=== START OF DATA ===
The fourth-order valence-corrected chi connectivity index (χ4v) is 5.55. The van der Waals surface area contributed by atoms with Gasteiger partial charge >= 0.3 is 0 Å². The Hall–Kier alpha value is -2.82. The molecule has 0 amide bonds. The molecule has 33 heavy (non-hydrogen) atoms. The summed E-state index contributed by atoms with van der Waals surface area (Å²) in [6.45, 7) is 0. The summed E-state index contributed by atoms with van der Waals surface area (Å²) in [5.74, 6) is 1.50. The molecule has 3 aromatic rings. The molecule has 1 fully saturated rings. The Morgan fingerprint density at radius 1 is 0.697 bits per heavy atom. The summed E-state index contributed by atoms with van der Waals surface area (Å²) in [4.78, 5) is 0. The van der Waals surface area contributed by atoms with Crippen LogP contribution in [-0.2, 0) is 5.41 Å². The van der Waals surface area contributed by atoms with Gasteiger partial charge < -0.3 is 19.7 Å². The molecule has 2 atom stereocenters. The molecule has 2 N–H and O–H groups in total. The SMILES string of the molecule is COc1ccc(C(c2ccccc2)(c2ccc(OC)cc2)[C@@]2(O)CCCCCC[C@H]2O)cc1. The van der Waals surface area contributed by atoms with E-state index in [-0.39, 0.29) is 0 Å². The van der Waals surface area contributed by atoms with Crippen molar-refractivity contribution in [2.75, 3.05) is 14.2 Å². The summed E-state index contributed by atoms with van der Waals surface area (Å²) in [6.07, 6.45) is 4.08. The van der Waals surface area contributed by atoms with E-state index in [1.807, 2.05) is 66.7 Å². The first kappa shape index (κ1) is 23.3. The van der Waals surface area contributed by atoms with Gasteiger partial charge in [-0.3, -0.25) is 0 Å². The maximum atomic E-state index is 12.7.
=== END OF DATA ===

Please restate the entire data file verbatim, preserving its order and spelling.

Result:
The fourth-order valence-corrected chi connectivity index (χ4v) is 5.55. The van der Waals surface area contributed by atoms with Gasteiger partial charge >= 0.3 is 0 Å². The Hall–Kier alpha value is -2.82. The molecule has 0 amide bonds. The molecule has 33 heavy (non-hydrogen) atoms. The summed E-state index contributed by atoms with van der Waals surface area (Å²) in [6.45, 7) is 0. The summed E-state index contributed by atoms with van der Waals surface area (Å²) in [5.74, 6) is 1.50. The molecule has 3 aromatic rings. The molecule has 1 fully saturated rings. The Morgan fingerprint density at radius 1 is 0.697 bits per heavy atom. The summed E-state index contributed by atoms with van der Waals surface area (Å²) in [4.78, 5) is 0. The van der Waals surface area contributed by atoms with Crippen LogP contribution in [-0.2, 0) is 5.41 Å². The van der Waals surface area contributed by atoms with Gasteiger partial charge < -0.3 is 19.7 Å². The molecule has 2 atom stereocenters. The molecule has 2 N–H and O–H groups in total. The SMILES string of the molecule is COc1ccc(C(c2ccccc2)(c2ccc(OC)cc2)[C@@]2(O)CCCCCC[C@H]2O)cc1. The van der Waals surface area contributed by atoms with E-state index in [-0.39, 0.29) is 0 Å². The van der Waals surface area contributed by atoms with Crippen molar-refractivity contribution in [2.75, 3.05) is 14.2 Å². The summed E-state index contributed by atoms with van der Waals surface area (Å²) in [6.07, 6.45) is 4.08. The van der Waals surface area contributed by atoms with E-state index in [1.807, 2.05) is 66.7 Å². The first kappa shape index (κ1) is 23.3. The van der Waals surface area contributed by atoms with Gasteiger partial charge in [-0.3, -0.25) is 0 Å². The maximum atomic E-state index is 12.7.